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I would like to translate this sentence from English to French. I have come up with two translations. Are both equally correct?

In English we say "named" or "called" interchangeably, with a slight preference for "named". How is it with appelée and nommée? Is there a slight (or even major) preference for one or the other?

In the spring of the year 2014, I met a girl named Amélie.
a) Au printemps de l'année 2014, j'ai rencontré une fille nommée Amélie.
b) Au printemps de l'année 2014, j'ai rencontré une fille appelée Amélie.

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    I haven't double-checked the data on this yet so I won't make it answer, but in my experience, appeler is the more standard way to refer to a person's name. And the most common form of the verb for this purpose is the active voice: « J'ai rencontré une fille qui s'appelle Amélie. » – Luke Sawczak Oct 27 '17 at 3:24
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    To confuse the matter further, there is another similar word "dénommé" with a slight difference in meaning and register, as in: "Un dénommé Alex s'est tapé l'incruste dans ma maison hier soir". – Con-gras-tue-les-chiens Oct 27 '17 at 13:43
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Appelé is by the most used in this context. When you say "my name is" in French, most of the time people will use "je m'appelle". On this site, you can see that the relative frequency of "appelé" is 40 vs 25 for "nommé".

Both of your examples are correct. "Nommer" sounds more formal: it is related to the act of giving the name, while "appeler" is related to the name that people use to call you. Also note that you can be more specific when using "nommer"'s derivative: "prénommer" (first name) or "surnommer" (nick name) can be used.

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Nommée sounds more natural in this case.

I would personally not use appelée.

In a more informal way I would use the active voice mentioned by Luke Sawczak :

J'ai rencontré une fille qui s'appelle Amélie.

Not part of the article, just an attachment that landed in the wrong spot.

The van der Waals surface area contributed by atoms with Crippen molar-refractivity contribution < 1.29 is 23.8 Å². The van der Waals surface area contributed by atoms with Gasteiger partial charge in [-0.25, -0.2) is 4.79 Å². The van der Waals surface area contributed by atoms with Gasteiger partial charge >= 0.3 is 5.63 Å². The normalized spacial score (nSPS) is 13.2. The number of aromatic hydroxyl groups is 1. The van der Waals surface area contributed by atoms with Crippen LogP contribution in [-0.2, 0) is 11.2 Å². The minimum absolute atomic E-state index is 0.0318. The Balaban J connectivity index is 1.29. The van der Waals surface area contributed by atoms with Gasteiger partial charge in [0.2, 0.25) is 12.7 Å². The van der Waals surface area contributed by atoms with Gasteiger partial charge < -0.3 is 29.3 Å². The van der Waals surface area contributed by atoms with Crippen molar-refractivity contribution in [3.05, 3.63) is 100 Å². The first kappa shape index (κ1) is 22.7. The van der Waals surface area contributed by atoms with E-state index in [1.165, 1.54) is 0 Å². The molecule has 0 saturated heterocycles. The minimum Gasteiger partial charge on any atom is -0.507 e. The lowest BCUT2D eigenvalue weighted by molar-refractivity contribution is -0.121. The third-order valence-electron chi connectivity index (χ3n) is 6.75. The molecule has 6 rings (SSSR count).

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    I would never use "Au printemps de l'année 2014, j'ai rencontré une fille appelée Amélie" either. It sounds odd. The best expression is "J'ai rencontré une fille qui s'appelle Amélie" (if you still know her) or "J'ai rencontré une fille qui s'appelait Amélie" (if you don't know what happened to her since then). – Grégoire C Oct 28 '17 at 7:32
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While I could be off-topic here, if you're looking for the simplest way to translate:

"In the spring of the year 2014, I met a girl named Amélie"

then I would recommend:

"Au printemps de l'année 2014, j'ai rencontré Amélie."

The rationale here is that "Amélie" is always a girl's name so you don't add any information by explicitly saying "une fille nommée Amélie".

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Appeler is I think used much more than nommer.

The question puts me in mind of the countless riddles in French with what is usually a rather bad play on words involving a first name. They're quite popular in France, it seems everybody can come up with a few. I don't know about other French-speaking areas. Anyway, they're introduced with the set formula :

M. et Mme Machin ont un fils ou une fille, comment le prénomment-ils ou comment la prénomment-ils?

Or,

M. et Mme Machin ont un fils ou une fille, comment s'appelle-t-il ou comment s'appelle-t-elle?

Here are two examples, one basic and one more goofy :

  • M. et Mme Térieur ont deux fils, comment les prénomment-ils? Alain et Alex!
  • M. et Mme Saintmaloalanagecestpasdelatarte ont un fils, comment le prénomment-ils? Ferdinand!
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